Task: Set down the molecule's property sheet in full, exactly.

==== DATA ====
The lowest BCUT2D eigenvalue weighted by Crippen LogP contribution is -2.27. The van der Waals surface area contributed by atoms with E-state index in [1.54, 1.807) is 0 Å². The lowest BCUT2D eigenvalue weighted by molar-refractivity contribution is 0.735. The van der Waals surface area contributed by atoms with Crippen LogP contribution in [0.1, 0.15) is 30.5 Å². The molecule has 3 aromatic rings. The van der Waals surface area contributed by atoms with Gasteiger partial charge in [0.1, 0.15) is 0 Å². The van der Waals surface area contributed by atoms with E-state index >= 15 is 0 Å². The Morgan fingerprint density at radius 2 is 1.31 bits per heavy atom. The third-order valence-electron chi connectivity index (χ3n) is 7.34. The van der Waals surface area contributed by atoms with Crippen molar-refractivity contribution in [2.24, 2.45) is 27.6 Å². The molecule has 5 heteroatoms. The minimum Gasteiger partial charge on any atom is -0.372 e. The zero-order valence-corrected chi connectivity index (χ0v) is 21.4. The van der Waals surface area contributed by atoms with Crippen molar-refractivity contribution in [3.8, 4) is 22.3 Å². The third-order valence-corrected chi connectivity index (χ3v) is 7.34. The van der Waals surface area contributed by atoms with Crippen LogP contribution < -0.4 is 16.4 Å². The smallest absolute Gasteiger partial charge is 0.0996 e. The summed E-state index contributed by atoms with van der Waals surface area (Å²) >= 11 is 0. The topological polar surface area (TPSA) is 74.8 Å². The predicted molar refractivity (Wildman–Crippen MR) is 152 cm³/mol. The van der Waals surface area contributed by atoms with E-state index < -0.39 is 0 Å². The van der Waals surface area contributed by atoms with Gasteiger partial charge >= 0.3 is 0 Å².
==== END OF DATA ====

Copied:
The lowest BCUT2D eigenvalue weighted by Crippen LogP contribution is -2.27. The van der Waals surface area contributed by atoms with E-state index in [1.54, 1.807) is 0 Å². The lowest BCUT2D eigenvalue weighted by molar-refractivity contribution is 0.735. The van der Waals surface area contributed by atoms with Crippen LogP contribution in [0.1, 0.15) is 30.5 Å². The molecule has 3 aromatic rings. The van der Waals surface area contributed by atoms with Gasteiger partial charge in [0.1, 0.15) is 0 Å². The van der Waals surface area contributed by atoms with E-state index >= 15 is 0 Å². The Morgan fingerprint density at radius 2 is 1.31 bits per heavy atom. The third-order valence-electron chi connectivity index (χ3n) is 7.34. The van der Waals surface area contributed by atoms with Crippen molar-refractivity contribution in [2.24, 2.45) is 27.6 Å². The molecule has 5 heteroatoms. The minimum Gasteiger partial charge on any atom is -0.372 e. The zero-order valence-corrected chi connectivity index (χ0v) is 21.4. The van der Waals surface area contributed by atoms with Crippen molar-refractivity contribution in [3.8, 4) is 22.3 Å². The third-order valence-corrected chi connectivity index (χ3v) is 7.34. The van der Waals surface area contributed by atoms with Crippen LogP contribution < -0.4 is 16.4 Å². The smallest absolute Gasteiger partial charge is 0.0996 e. The summed E-state index contributed by atoms with van der Waals surface area (Å²) >= 11 is 0. The topological polar surface area (TPSA) is 74.8 Å². The predicted molar refractivity (Wildman–Crippen MR) is 152 cm³/mol. The van der Waals surface area contributed by atoms with E-state index < -0.39 is 0 Å². The van der Waals surface area contributed by atoms with Gasteiger partial charge >= 0.3 is 0 Å².